In the 1960’s & 70’s when I worked in hospitals and later spent a dozen years in the offices of three busy pediatricians, I don’t recall anyone talking about more than a stray, accidental gunshot wound. Occasionally an unfortunate child found a loaded gun at home to play with.
In Portland Oregon at the Medical School where I began my working career, the large complex comprised of med school, county hospital, children’s hospital, TB hospital, research center, and lock-up ward. It was a trauma hospital. But I worked as a Medical Record’s Technician. However, the entire hospital and almost all workers participated in triage drills about three times a year. Those of us not doctors, nurses, interns or residents (baby docs as they were called) were assigned to be victims. Attention was paid to excessive burns, limb injuries, head injuries, etc. The big concern as I recall was planning for an influx of patients if Mount Hood erupted. Or if some extensive group of cars collided in the fog, or to a lesser degree when the fleet landed for the yearly Rose Festival Parade a few times groups of sailors went crazy in bar fights causing cuts and bruises.
For our triage events we worker bees received tags that told us what injury we were to present, and we were schooled to answer initial questions as we honestly thought we would should we be a victim.
What I felt it taught all of us was to be calm in the face of an emergency. Luckily in all of the years I worked at the medical school, no huge trauma befell us.
Later, in Seattle Washington I worked as a medical transcriptionist at Swedish Hospital, also a trauma center. Our big looming concern was that we’d have to one day deal with a massive earthquake. As in Oregon a mountain could erupt. Like Oregon, our triage practices mostly centered on crushed heads or limbs. I remember once I was tagged as having a severe asthma attack. And since my youngest daughter suffered from asthma I was very familiar with symptoms. Another time I supposedly had heart problems and I was told to start out in a faint. So I was tagged as a woman much older than I was at the time, but the triage team had to assess things that might be wrong with me when I couldn’t speak. Again, I don’t think anyone I knew had to present with gunshot wounds. During my time there the hospital did intake a number of knife wounds in a two hour time-frame due to a big ruckus at a nearby juvenile detention center. Police transported a dozen boys to our hospital and another ten or so to another facility. In my years of working at either hospital, we never experienced a lockdown situation.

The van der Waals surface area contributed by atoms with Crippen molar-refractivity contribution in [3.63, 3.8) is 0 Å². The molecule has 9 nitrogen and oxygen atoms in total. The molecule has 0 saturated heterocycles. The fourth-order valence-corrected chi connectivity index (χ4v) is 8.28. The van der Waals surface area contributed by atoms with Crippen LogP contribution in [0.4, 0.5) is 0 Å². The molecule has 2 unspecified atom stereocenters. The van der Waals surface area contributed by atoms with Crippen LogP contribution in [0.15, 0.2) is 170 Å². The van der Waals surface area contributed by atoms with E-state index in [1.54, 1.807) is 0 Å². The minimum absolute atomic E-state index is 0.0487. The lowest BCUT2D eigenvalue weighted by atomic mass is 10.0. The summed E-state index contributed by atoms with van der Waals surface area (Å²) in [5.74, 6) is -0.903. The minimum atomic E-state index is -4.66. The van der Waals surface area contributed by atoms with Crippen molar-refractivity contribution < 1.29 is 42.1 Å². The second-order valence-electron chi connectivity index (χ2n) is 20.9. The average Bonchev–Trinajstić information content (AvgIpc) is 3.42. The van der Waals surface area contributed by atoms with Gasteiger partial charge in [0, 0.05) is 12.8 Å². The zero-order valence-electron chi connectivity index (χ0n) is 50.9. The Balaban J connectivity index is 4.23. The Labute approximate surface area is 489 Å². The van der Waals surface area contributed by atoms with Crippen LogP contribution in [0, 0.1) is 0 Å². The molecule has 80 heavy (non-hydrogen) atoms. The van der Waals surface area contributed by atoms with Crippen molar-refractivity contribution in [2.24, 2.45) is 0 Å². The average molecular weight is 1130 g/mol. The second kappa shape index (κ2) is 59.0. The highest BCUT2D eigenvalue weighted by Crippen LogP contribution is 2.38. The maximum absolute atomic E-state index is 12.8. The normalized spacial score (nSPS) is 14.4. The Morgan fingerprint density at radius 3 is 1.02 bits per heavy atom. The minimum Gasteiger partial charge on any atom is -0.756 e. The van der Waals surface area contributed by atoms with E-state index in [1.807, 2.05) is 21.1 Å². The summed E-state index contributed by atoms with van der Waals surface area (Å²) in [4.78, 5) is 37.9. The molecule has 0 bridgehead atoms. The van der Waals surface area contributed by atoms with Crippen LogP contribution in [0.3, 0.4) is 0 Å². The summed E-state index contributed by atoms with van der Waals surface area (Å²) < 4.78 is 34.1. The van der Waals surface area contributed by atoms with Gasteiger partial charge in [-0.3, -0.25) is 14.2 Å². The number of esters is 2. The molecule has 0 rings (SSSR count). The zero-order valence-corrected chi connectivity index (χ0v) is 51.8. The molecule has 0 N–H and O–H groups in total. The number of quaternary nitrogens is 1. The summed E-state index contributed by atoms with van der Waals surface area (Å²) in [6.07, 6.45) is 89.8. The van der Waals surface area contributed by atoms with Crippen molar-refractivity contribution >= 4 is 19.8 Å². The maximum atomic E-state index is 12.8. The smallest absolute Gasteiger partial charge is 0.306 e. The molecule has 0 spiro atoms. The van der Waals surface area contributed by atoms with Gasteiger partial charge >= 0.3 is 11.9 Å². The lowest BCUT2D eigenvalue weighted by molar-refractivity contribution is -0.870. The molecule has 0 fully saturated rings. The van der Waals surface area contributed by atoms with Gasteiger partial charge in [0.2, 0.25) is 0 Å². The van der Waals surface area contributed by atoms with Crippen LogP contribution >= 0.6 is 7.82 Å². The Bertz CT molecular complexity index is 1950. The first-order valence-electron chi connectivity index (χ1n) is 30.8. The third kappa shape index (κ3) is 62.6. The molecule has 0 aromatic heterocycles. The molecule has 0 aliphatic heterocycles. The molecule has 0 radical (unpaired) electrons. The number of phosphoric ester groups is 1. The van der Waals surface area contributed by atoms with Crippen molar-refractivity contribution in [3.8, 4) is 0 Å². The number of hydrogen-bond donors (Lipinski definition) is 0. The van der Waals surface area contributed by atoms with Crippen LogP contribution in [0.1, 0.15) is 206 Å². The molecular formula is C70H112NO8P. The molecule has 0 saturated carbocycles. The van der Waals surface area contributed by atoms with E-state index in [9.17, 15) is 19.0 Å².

I began thinking back to my training and our triage sessions this month when first responders in Las Vegas spoke about the frequency of their joint triage practices to deal with huge numbers of gun violence victims. While we were taught how to use whatever was handy to stabilize a broken arm or leg our trainers glossed over where to place tourniquets to stop bleeding from the rare puncture wounds. Lacking cell phones, we had to send someone to the nearest phone booth to call for orthopedic doctors from other hospitals, etc. In cases of our earthquake drills our triage scenes were often chaotic.